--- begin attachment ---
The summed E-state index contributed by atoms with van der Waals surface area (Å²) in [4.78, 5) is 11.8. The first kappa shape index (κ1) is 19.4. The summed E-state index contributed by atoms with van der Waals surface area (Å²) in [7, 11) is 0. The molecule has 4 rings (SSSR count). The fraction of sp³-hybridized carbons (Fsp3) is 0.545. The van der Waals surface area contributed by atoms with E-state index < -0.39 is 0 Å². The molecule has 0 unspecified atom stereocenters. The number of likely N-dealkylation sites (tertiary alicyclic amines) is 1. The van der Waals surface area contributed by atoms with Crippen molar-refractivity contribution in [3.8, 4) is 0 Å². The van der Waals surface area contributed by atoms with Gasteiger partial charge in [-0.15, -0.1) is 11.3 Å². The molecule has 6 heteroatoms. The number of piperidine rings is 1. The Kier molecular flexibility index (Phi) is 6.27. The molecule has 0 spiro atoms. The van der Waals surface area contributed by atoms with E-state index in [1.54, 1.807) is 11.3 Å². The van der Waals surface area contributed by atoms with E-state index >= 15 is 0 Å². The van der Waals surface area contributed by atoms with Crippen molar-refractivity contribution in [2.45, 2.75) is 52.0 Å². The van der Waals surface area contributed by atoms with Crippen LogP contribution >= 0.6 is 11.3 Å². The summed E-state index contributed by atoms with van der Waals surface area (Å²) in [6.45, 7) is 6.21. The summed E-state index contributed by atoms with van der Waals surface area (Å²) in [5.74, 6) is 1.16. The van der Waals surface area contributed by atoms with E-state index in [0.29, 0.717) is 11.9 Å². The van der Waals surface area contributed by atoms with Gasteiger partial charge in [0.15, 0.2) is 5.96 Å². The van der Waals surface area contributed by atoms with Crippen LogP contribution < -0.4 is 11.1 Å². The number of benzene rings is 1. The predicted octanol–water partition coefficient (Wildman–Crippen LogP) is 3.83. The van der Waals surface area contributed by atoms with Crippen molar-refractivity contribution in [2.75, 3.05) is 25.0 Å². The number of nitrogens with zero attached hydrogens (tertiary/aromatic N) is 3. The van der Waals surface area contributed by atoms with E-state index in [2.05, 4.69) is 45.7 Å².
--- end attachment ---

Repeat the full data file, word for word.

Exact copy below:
The summed E-state index contributed by atoms with van der Waals surface area (Å²) in [4.78, 5) is 11.8. The first kappa shape index (κ1) is 19.4. The summed E-state index contributed by atoms with van der Waals surface area (Å²) in [7, 11) is 0. The molecule has 4 rings (SSSR count). The fraction of sp³-hybridized carbons (Fsp3) is 0.545. The van der Waals surface area contributed by atoms with E-state index < -0.39 is 0 Å². The molecule has 0 unspecified atom stereocenters. The number of likely N-dealkylation sites (tertiary alicyclic amines) is 1. The van der Waals surface area contributed by atoms with Crippen molar-refractivity contribution in [3.8, 4) is 0 Å². The van der Waals surface area contributed by atoms with Gasteiger partial charge in [-0.15, -0.1) is 11.3 Å². The molecule has 6 heteroatoms. The number of piperidine rings is 1. The Kier molecular flexibility index (Phi) is 6.27. The molecule has 0 spiro atoms. The van der Waals surface area contributed by atoms with E-state index in [1.54, 1.807) is 11.3 Å². The van der Waals surface area contributed by atoms with E-state index >= 15 is 0 Å². The van der Waals surface area contributed by atoms with Crippen molar-refractivity contribution in [2.45, 2.75) is 52.0 Å². The van der Waals surface area contributed by atoms with Crippen LogP contribution >= 0.6 is 11.3 Å². The summed E-state index contributed by atoms with van der Waals surface area (Å²) in [6.45, 7) is 6.21. The summed E-state index contributed by atoms with van der Waals surface area (Å²) in [5.74, 6) is 1.16. The van der Waals surface area contributed by atoms with E-state index in [0.29, 0.717) is 11.9 Å². The van der Waals surface area contributed by atoms with Gasteiger partial charge in [0.15, 0.2) is 5.96 Å². The van der Waals surface area contributed by atoms with Crippen LogP contribution < -0.4 is 11.1 Å². The number of benzene rings is 1. The predicted octanol–water partition coefficient (Wildman–Crippen LogP) is 3.83. The van der Waals surface area contributed by atoms with Crippen molar-refractivity contribution in [2.75, 3.05) is 25.0 Å². The number of nitrogens with zero attached hydrogens (tertiary/aromatic N) is 3. The van der Waals surface area contributed by atoms with E-state index in [2.05, 4.69) is 45.7 Å².